Penguins… but more to come!

November 6, 2019 • 4:14 pm

by Greg Mayer

Jerry gave us our first taste of Antarctic wildlife from his expedition earlier today, showing some penguins on an iceberg. I think we can expect more shortly, but in the meantime here are some Humboldt Penguins (Spheniscus humboldti), native to the coasts of Peru and Chile.

Humboldt Penguins, Spheniscus humboldti, at the Milwaukee Zoo, 2 November 2019.

These are at the Milwaukee Zoo, where I took my vertebrate zoology class last Saturday. Humboldt Penguins form a superspecies with the Galapagos Penguin (Spheniscus mendiculus, to the north, in the Galapagos) and the Magellanic Penguin (Sphensicus magellanicus, to the south, in southern Chile around to Argentina and the Falklands).

The Humboldts are in an outdoor exhibit, but there are more penguins in the Aviary, where I got a short video of a Gentoo Penguin (Pygoscelis papua) swimming. Note how it uses its wings in a flying motion to propel itself through the water.

And, keep an eye out for wild penguins from Jerry!

Why exaptation is an unnecessary term in the science of form

December 28, 2015 • 2:30 pm

by Greg Mayer

The most important finding of vertebrate comparative morphology and paleontology is that most of evolution is the gradual, adaptive, modification of pre-existing structures (or, better, pre-existing developmental programs, which result in the structures).  The point about pre-existing structures is very important– the history of evolution is to a great extent the history of making due with what you have– “tinkering”, as François Jacob called it. The current phenotype is where you start, and there is a range of mutationally accessible phenotypes that is determined by the developmental system, the environment, and the genotype. This mutationally accessible region will only rarely include completely new structures.

As mammals, WEIT readers may have wondered why it is so difficult for them to get food to come out of their noses while eating (it usually requires vigorous coughing, laughing, or sneezing), while their pet aquatic turtles can do so effortlessly, small food particles floating gracefully out of their nostrils while they eat. The reason is that mammals have a secondary palate– reach in and tap the roof of your mouth– that’s it, right there. It is a shelf of bone that separates the air passage, which goes from the nostrils to the glottis, from the food passage, which goes from the mouth to the esophagus. In (most) turtles, there is no secondary palate, so the air and food passages are one passage, thus allowing food to exit the nostrils. Where did the secondary palate come from? It is not a new bone(s), but a series of medial processes, off the very same bones found in turtles, that meet in the midline to form a complete shelf. Turtles, having a low basal metabolism, do not need to breathe incessantly, while mammals, with their high metabolism, must generally be breathing and eating all the time– the separated passageways allow mammals to breathe while chewing. The gradual modification of these bones to form a secondary palate (and, somewhat less clearly, the crucially associated soft palate) can be traced in the fossil record. The drawback to the way mammals eat is that when finally you have to swallow the food, the lungs are ventral to (i.e. below) the digestive tract, even though your nostrils are dorsal to (i.e. above) your mouth, and the air and food streams must cross. So, if you sneeze/cough/laugh real hard just as your food is crossing over the air passage, it can be blown into the air passage, and come out your nose.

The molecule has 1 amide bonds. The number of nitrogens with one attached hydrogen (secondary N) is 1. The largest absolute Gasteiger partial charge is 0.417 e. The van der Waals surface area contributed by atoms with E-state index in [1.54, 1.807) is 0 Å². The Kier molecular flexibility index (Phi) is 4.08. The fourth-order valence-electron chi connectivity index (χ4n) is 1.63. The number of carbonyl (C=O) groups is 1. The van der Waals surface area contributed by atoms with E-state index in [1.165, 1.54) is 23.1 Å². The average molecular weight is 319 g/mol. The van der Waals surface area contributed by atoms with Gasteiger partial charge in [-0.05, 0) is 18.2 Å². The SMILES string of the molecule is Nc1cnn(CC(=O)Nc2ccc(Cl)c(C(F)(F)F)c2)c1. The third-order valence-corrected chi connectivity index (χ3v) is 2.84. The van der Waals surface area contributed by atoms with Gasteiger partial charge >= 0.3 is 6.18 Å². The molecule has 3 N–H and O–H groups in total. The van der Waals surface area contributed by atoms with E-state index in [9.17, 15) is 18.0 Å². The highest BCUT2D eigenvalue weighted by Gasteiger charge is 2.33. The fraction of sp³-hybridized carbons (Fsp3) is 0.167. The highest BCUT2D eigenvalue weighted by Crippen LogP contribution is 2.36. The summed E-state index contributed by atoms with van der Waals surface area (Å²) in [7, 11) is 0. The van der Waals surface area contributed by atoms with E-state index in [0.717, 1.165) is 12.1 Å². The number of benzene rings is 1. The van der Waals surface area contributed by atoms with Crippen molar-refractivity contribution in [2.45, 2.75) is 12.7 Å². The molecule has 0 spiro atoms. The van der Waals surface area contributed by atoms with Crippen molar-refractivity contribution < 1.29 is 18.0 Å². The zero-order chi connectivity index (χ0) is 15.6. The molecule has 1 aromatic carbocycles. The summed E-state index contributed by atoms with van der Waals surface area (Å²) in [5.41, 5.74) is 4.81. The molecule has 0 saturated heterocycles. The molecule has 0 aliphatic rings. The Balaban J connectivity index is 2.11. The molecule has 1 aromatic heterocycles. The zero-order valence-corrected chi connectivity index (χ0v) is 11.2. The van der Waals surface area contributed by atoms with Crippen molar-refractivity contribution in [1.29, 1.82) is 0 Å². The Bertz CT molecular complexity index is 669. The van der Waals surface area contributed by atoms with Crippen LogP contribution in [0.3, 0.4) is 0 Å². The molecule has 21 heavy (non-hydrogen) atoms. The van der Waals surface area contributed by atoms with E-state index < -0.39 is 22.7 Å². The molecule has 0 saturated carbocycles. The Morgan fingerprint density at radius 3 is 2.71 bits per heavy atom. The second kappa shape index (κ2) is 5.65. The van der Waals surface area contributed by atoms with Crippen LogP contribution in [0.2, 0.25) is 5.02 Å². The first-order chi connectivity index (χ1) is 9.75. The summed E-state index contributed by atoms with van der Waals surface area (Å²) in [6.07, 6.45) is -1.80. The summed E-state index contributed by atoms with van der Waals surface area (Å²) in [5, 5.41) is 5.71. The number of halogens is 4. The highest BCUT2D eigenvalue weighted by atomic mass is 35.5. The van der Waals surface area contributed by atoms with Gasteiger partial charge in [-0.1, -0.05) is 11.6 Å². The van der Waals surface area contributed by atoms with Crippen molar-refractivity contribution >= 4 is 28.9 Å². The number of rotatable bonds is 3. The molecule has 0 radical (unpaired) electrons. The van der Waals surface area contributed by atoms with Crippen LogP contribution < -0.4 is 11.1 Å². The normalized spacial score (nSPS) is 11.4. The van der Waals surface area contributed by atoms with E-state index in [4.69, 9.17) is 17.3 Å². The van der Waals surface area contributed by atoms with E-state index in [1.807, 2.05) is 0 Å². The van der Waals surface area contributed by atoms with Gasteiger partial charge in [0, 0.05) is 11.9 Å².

Mammalian swallowing and breathing is thus based on the same bones, digestive tract, and lungs, arranged in the same basic way, as are found in turtles, and in our common reptilian ancestor. In mammals, the pre-existing structures have been “tinkered” with, in a series of documented steps, to arrive at the current state, which allows for a lot of eating and breathing, which in turn allows for a high metabolic rate (and hence being warm-blooded), although since the lungs remain below the gut, you can choke on your food. (Had engineers designed vertebrates, they never would have crossed the air and food passages.)

What brings all this to mind is Jerry’s mention yesterday of Steve Gould’s concept of “exaptations”, noting that the 7th day of evolution video stated that penguin wings are an”exaptation”, because “not every trait is an adaptation, and they don’t all have a point.” This is surely one of the most unproductive, and, indeed, wrong, ways to look at penguin wings. Penguin wings are in fact adaptively modified pre-existing structures; the earliest known penguins in the fossil record, were flightless swimmers, but not as modified for this as later penguins. The notion that a change in function (flying to swimming, in this case) necessitates a new terminology was argued, quite unsuccessfully, by Gould and Elizabeth Vrba in 1982.

Composite skeleton of Waimanu tuatahi from Slack et al. (2006), via March of the Penguins.
Composite skeleton of Waimanu tuatahi of the Paleocene, one of the earliest penguins, from Slack et al. (2006), via March of the Fossil Penguins.